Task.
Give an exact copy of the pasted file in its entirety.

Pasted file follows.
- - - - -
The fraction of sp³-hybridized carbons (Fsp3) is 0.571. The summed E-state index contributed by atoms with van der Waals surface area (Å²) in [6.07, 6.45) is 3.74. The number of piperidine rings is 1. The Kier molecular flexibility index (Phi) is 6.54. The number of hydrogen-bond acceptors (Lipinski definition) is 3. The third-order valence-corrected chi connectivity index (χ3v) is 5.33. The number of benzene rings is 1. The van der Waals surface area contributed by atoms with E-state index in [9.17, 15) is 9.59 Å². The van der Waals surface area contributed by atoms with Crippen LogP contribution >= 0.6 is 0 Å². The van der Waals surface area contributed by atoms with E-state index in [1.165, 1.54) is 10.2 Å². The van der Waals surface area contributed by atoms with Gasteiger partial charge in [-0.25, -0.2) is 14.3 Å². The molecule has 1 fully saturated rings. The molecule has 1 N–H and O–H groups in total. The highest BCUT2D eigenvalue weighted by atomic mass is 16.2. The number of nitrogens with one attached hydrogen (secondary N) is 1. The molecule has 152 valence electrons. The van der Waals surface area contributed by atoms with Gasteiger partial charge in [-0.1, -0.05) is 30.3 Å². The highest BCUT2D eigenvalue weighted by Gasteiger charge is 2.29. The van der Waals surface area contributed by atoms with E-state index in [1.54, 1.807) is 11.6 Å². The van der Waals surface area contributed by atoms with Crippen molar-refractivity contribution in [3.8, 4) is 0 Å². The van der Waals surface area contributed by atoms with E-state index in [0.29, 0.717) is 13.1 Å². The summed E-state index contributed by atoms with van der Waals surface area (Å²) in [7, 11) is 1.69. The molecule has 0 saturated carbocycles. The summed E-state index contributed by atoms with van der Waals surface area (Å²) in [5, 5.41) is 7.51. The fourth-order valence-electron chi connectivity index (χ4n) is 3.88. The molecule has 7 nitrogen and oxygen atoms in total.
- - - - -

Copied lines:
The fraction of sp³-hybridized carbons (Fsp3) is 0.571. The summed E-state index contributed by atoms with van der Waals surface area (Å²) in [6.07, 6.45) is 3.74. The number of piperidine rings is 1. The Kier molecular flexibility index (Phi) is 6.54. The number of hydrogen-bond acceptors (Lipinski definition) is 3. The third-order valence-corrected chi connectivity index (χ3v) is 5.33. The number of benzene rings is 1. The van der Waals surface area contributed by atoms with E-state index in [9.17, 15) is 9.59 Å². The van der Waals surface area contributed by atoms with Crippen LogP contribution >= 0.6 is 0 Å². The van der Waals surface area contributed by atoms with E-state index in [1.165, 1.54) is 10.2 Å². The van der Waals surface area contributed by atoms with Gasteiger partial charge in [-0.25, -0.2) is 14.3 Å². The molecule has 1 fully saturated rings. The molecule has 1 N–H and O–H groups in total. The highest BCUT2D eigenvalue weighted by atomic mass is 16.2. The number of nitrogens with one attached hydrogen (secondary N) is 1. The molecule has 152 valence electrons. The van der Waals surface area contributed by atoms with Gasteiger partial charge in [-0.1, -0.05) is 30.3 Å². The highest BCUT2D eigenvalue weighted by Gasteiger charge is 2.29. The van der Waals surface area contributed by atoms with E-state index in [1.54, 1.807) is 11.6 Å². The van der Waals surface area contributed by atoms with Crippen molar-refractivity contribution in [3.8, 4) is 0 Å². The van der Waals surface area contributed by atoms with E-state index in [0.29, 0.717) is 13.1 Å². The summed E-state index contributed by atoms with van der Waals surface area (Å²) in [7, 11) is 1.69. The molecule has 0 saturated carbocycles. The summed E-state index contributed by atoms with van der Waals surface area (Å²) in [5, 5.41) is 7.51. The fourth-order valence-electron chi connectivity index (χ4n) is 3.88. The molecule has 7 nitrogen and oxygen atoms in total.